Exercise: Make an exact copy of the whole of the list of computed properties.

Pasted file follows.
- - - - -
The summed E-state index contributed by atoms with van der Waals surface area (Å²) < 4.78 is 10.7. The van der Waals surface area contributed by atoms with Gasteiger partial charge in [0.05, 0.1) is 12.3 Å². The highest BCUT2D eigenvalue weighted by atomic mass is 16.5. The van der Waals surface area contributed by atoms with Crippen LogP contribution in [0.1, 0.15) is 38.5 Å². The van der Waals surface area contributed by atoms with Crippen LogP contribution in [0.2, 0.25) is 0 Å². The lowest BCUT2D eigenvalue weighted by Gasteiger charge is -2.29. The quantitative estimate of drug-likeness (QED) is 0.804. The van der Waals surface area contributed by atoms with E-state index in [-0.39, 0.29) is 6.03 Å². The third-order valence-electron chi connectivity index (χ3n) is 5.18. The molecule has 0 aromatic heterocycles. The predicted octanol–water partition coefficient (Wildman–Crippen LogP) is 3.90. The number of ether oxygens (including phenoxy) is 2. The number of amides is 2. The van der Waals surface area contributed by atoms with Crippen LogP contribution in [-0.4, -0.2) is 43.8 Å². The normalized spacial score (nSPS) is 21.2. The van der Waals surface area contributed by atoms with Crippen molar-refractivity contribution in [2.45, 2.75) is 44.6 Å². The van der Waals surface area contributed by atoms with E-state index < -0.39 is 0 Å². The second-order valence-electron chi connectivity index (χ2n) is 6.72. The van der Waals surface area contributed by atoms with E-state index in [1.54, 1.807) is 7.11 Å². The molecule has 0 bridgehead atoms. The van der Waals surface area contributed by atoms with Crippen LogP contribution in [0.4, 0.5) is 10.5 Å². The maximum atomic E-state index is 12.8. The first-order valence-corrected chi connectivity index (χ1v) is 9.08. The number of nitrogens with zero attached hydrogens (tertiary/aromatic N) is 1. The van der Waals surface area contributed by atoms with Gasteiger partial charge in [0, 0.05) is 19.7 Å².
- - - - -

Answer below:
The summed E-state index contributed by atoms with van der Waals surface area (Å²) < 4.78 is 10.7. The van der Waals surface area contributed by atoms with Gasteiger partial charge in [0.05, 0.1) is 12.3 Å². The highest BCUT2D eigenvalue weighted by atomic mass is 16.5. The van der Waals surface area contributed by atoms with Crippen LogP contribution in [0.1, 0.15) is 38.5 Å². The van der Waals surface area contributed by atoms with Crippen LogP contribution in [0.2, 0.25) is 0 Å². The lowest BCUT2D eigenvalue weighted by Gasteiger charge is -2.29. The quantitative estimate of drug-likeness (QED) is 0.804. The van der Waals surface area contributed by atoms with E-state index in [-0.39, 0.29) is 6.03 Å². The third-order valence-electron chi connectivity index (χ3n) is 5.18. The molecule has 0 aromatic heterocycles. The predicted octanol–water partition coefficient (Wildman–Crippen LogP) is 3.90. The number of ether oxygens (including phenoxy) is 2. The number of amides is 2. The van der Waals surface area contributed by atoms with Crippen LogP contribution in [-0.4, -0.2) is 43.8 Å². The normalized spacial score (nSPS) is 21.2. The van der Waals surface area contributed by atoms with Crippen molar-refractivity contribution in [2.45, 2.75) is 44.6 Å². The van der Waals surface area contributed by atoms with E-state index < -0.39 is 0 Å². The second-order valence-electron chi connectivity index (χ2n) is 6.72. The van der Waals surface area contributed by atoms with E-state index in [1.54, 1.807) is 7.11 Å². The molecule has 0 bridgehead atoms. The van der Waals surface area contributed by atoms with Crippen LogP contribution in [0.4, 0.5) is 10.5 Å². The maximum atomic E-state index is 12.8. The first-order valence-corrected chi connectivity index (χ1v) is 9.08. The number of nitrogens with zero attached hydrogens (tertiary/aromatic N) is 1. The van der Waals surface area contributed by atoms with Gasteiger partial charge in [0, 0.05) is 19.7 Å².